Church-State Fiasco Looms in Texas
August 20, 2009
Educators in Wichita Falls, Texas, may not welcome my praise. But they've done the right thing in deciding not to offer a state-mandated elective course on the Bible for high schoolers. According to media accounts (including
http://www.news-journal.com/news/content/region/legislature/stories/2009/08/08/0808bible.html ), a 2007 state law required high schools to offer an elective course on the Bible's impact on history and Western literature. To make sure the classes would be taught in an "objective, academic manner that neither promotes nor disparages religion," the law mandated what the Austin American-Statesman described as "teacher training" and "state-approved training materials." Then the legislature failed to budget $750,000 to produce any of those things. The law goes into effect this fall, commanding school districts to offer the courses even though the state didn't come through with the things the same law says the districts need before they can create the courses.
Teaching about the Bible in public schools is a church-state minefield. Even if the curriculum and materials stick to historical and literary matters, there is wide latitude for individual teachers to turn the classes into forums for evangelizing. The Council for Secular Humanism believes that the Bible is too hot for public schools to handle unless curricula are designed and carried out with the greatest of care. That's just the opposite of what happened in Texas.
If I had a ten-gallon hat, I'd also tip toward Austin schools, where educators announced that they didn't need to offer the electives because existing history and geography courses already deal with world religions. I don't know whether that's true or just an ingenious dodge, but either way it's very, very smart.
Other school districts are playing a dangerous game, say media accounts. They're cobbling together their own elective Bible courses, notwithstanding the state's reported failure to provide good guidelines. The result is predictable: thousands of Texas schoolchildren will have their civil rights trampled when teachers teach Bible courses that champion religion over irreligion … or Christianity over other world religions … or the Southern Baptist Conference over other Christian sects. Another prediction: lots of Texas school districts who can't afford it will burn through thousands of dollars that ought to go toward books, computers, even footballs -- money that will be spent on lawyers instead.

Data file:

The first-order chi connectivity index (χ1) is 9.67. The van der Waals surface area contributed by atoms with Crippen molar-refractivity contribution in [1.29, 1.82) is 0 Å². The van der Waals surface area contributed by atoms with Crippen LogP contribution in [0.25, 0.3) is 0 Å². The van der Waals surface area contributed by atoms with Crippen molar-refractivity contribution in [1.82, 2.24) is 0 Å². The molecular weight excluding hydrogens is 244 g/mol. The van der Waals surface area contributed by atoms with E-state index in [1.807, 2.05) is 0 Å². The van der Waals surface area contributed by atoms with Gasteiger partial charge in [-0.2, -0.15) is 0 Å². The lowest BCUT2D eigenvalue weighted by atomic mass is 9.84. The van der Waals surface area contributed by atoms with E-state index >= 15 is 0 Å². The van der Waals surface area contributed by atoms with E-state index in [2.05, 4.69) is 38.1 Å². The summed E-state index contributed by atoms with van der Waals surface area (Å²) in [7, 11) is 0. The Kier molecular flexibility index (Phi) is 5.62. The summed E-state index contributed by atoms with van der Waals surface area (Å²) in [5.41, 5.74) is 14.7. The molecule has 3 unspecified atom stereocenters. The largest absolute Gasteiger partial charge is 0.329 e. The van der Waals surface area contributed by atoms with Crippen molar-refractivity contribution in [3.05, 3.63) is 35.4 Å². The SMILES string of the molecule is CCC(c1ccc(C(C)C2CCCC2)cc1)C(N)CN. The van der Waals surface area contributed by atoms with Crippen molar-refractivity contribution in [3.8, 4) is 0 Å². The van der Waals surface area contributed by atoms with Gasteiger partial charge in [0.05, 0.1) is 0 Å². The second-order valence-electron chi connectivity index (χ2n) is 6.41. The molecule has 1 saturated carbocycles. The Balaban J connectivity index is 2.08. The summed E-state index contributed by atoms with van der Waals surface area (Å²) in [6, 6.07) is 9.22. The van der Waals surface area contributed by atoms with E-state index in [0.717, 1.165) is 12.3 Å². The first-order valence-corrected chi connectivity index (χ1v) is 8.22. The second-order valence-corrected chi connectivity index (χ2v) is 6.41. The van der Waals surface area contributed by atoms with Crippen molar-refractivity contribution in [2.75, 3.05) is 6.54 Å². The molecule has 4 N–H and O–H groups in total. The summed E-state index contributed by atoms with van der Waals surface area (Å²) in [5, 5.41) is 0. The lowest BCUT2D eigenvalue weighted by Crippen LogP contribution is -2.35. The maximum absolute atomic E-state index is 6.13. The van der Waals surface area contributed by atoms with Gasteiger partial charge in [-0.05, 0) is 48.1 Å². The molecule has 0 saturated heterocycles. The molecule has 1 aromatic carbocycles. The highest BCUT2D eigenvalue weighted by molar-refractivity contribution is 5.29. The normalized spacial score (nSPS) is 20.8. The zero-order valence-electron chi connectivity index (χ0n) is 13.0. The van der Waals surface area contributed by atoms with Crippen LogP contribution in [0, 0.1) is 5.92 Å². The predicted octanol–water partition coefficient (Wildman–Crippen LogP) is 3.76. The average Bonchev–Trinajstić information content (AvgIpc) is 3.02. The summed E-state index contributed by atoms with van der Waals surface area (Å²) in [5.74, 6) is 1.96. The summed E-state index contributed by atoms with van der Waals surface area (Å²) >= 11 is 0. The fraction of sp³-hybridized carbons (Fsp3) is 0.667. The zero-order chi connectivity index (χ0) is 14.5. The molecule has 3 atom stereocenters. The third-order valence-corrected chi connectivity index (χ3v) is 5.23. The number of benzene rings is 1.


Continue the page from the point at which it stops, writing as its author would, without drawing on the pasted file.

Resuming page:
The Bible elective in Texas may be the most perfectly confounded church-state snafu I've seen. It's a recipe for violating religious freedom and busting school district budgets. Yet it's so easily avoided. More Texas school districts should be like Wichita Falls and just say no, or like Austin and find a credible-sounding excuse.
#1 Keith Harrison (Guest) on Friday August 21, 2009 at 11:34am
Stunts like these always make me ponder why Christians are so desperate to force their message into schools. It smacks of enormous insecurity. Are they afraid that Christianity will otherwise recede into oblivion? If so, I hope their fears are well-founded.
#2 William Bell (Guest) on Friday August 21, 2009 at 6:16pm
#3 ckoproske on Sunday August 23, 2009 at 8:05am
Teaching ‘the Bible’s impact on our history and government’ is not only a church-state minefield, it’s bound to be just flat-out factually incorrect. The people behind this initiative are the same people who think our nation was essentially built on a foundation made of Bibles and Evangelical Christianity; and more importantly, that it’s essential that children learn to associate things like freedom, the rule of law, and democracy with Christianity (NOT liberalism or so-called ‘human rights’)
Just like the Intelligent Design movement, this movement should be cast aside not only by exposing the motivations of its proponents and its constitutional missteps, but also by its plain falsity as academic material.
#4 William Bell (Guest) on Sunday August 23, 2009 at 11:10am
There is no denying Christianity’s impact on the development of history, especially Western history, for the past 2,000 years. There is nothing inherrently illegal about teaching about the Bible because the mere teaching about the history of a religion does not constitute an establishment of religion. If a school decides to offer an optional course in Biblical history there’s nothing wrong with that because nobody is being forced to believe or practice a religion. State funded around the country offer courses on Biblical history, Koran history, etc.
#5 liberalartist on Wednesday August 26, 2009 at 9:42am
I’m all for teaching about world religions. I took that class in college and it opened my eyes to the truth of religions - they are all similar yet different, and each claims to be the truth, so they are all man-made and not real. But, that was a college with academic integrity. I am skeptical that a school in rural Texas teaching about the bible will actually be academic in any way, but will instead be a form of bible-study/sunday school sermon.